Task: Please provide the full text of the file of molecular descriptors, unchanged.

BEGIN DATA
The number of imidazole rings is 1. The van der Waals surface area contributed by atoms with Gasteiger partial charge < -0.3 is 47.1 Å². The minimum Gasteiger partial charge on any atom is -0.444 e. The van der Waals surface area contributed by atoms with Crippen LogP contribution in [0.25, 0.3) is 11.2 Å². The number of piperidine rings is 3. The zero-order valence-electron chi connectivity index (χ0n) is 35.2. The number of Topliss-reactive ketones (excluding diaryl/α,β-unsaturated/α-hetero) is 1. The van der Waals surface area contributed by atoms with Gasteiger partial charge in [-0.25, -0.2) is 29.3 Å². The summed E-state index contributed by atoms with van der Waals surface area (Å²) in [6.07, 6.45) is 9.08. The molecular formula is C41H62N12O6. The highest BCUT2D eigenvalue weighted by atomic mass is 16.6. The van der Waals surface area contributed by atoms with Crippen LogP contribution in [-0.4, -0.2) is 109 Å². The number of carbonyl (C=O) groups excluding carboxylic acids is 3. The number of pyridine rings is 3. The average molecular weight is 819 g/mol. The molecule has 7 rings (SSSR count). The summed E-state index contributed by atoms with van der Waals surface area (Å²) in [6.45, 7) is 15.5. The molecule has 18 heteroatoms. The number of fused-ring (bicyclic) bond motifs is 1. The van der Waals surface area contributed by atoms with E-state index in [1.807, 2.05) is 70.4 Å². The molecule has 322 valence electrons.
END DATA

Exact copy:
The number of imidazole rings is 1. The van der Waals surface area contributed by atoms with Gasteiger partial charge < -0.3 is 47.1 Å². The minimum Gasteiger partial charge on any atom is -0.444 e. The van der Waals surface area contributed by atoms with Crippen LogP contribution in [0.25, 0.3) is 11.2 Å². The number of piperidine rings is 3. The zero-order valence-electron chi connectivity index (χ0n) is 35.2. The number of Topliss-reactive ketones (excluding diaryl/α,β-unsaturated/α-hetero) is 1. The van der Waals surface area contributed by atoms with Gasteiger partial charge in [-0.25, -0.2) is 29.3 Å². The summed E-state index contributed by atoms with van der Waals surface area (Å²) in [6.07, 6.45) is 9.08. The molecular formula is C41H62N12O6. The highest BCUT2D eigenvalue weighted by atomic mass is 16.6. The van der Waals surface area contributed by atoms with Crippen LogP contribution in [-0.4, -0.2) is 109 Å². The number of carbonyl (C=O) groups excluding carboxylic acids is 3. The number of pyridine rings is 3. The average molecular weight is 819 g/mol. The molecule has 7 rings (SSSR count). The summed E-state index contributed by atoms with van der Waals surface area (Å²) in [6.45, 7) is 15.5. The molecule has 18 heteroatoms. The number of fused-ring (bicyclic) bond motifs is 1. The van der Waals surface area contributed by atoms with E-state index in [1.807, 2.05) is 70.4 Å². The molecule has 322 valence electrons.